Smart Start Preschoolers dressed up in red to support two young brothers who battle the rare blood disorder severe haemophilia A.
Austin, 7, and John Davis, 2, suffer from the disorder which causes severe bleeding.
Mother Caroline Davis said the general perception is that haemophilia is only an external bleeding problem.
"When I'm going shopping and I lift the boys out of the car and his shirt rides up so you can see he is a lot more bruised than other kids people do give me funny looks."
Severe haemophilia A causes serious internal bleeding, often on joints which can lead to scar tissue building up around joints and arthritis.
Anything from going down a slide or climbing over something can leave the boys covered in bruises.
There is no haemophilia centre in Whangarei, so the Davis family had to learn how to administer the medicine the boys need to maintain regular blood results at home.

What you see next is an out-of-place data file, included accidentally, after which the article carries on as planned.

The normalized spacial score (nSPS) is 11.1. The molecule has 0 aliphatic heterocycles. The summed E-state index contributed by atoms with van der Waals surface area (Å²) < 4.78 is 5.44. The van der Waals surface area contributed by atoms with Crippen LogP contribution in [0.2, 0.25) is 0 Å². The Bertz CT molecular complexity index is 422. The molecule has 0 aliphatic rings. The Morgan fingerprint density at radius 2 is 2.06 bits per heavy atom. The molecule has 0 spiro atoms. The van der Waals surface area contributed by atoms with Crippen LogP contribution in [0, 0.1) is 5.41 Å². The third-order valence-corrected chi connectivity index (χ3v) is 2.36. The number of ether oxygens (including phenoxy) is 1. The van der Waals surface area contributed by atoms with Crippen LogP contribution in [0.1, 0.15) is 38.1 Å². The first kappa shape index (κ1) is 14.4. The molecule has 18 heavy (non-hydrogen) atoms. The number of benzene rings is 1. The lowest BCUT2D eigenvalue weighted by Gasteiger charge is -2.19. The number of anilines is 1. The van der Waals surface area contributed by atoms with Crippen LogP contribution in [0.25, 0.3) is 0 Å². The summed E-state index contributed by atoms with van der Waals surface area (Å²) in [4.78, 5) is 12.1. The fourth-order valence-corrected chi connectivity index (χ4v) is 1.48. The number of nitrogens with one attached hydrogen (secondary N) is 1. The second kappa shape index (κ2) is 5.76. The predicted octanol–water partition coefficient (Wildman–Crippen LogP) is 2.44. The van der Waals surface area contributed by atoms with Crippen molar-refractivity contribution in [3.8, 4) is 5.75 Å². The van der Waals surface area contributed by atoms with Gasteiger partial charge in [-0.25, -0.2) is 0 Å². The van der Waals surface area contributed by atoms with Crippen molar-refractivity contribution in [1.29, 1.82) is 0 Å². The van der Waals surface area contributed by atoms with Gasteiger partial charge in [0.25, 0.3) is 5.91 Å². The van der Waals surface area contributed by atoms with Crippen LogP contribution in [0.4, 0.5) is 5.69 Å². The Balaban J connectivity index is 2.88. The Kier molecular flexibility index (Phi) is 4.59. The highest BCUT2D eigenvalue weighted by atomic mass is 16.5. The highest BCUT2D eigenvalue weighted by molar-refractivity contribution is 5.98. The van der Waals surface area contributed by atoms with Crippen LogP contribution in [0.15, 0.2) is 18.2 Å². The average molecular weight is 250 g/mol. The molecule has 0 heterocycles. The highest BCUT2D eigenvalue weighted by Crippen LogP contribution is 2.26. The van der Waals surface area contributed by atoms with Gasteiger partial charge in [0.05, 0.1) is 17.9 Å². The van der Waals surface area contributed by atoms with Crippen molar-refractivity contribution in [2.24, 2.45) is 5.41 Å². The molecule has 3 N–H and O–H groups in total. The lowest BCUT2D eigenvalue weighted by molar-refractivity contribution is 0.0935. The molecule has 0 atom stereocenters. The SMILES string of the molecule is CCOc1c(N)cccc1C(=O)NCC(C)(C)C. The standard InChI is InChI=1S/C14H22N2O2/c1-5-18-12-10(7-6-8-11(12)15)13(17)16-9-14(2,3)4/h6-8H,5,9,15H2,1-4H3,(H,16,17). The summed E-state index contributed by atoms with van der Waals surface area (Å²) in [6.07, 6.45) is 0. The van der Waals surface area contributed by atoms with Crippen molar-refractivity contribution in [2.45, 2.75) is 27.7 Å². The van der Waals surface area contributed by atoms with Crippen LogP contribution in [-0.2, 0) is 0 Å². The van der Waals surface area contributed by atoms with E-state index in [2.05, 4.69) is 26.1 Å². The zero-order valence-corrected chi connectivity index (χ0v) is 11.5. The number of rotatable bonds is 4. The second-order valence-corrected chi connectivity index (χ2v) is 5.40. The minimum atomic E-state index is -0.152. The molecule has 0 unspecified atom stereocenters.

Austin has an injection directly into his vein every morning while John receives his once a week.
"We need three people when we give John his injection. One person holds him, my husband finds the vein and puts the needle in, and I screw the medicine on and make sure it goes in smoothly," Mrs Davis said.
Mrs Davis reached out to her friends, who have created a roster to make sure someone is available to help the Davis' give John his medicine each week. That had been a huge help for the family, she said.
Mrs Davis also praised the support the preschool showed their family.
"The awareness here is amazing."
Mrs Davis said there is a 25 per cent chance that the boys will develop a resistance to the medicine in their lifetime.
Yesterday was International Rare Disease Day - held to raise awareness of all rare diseases.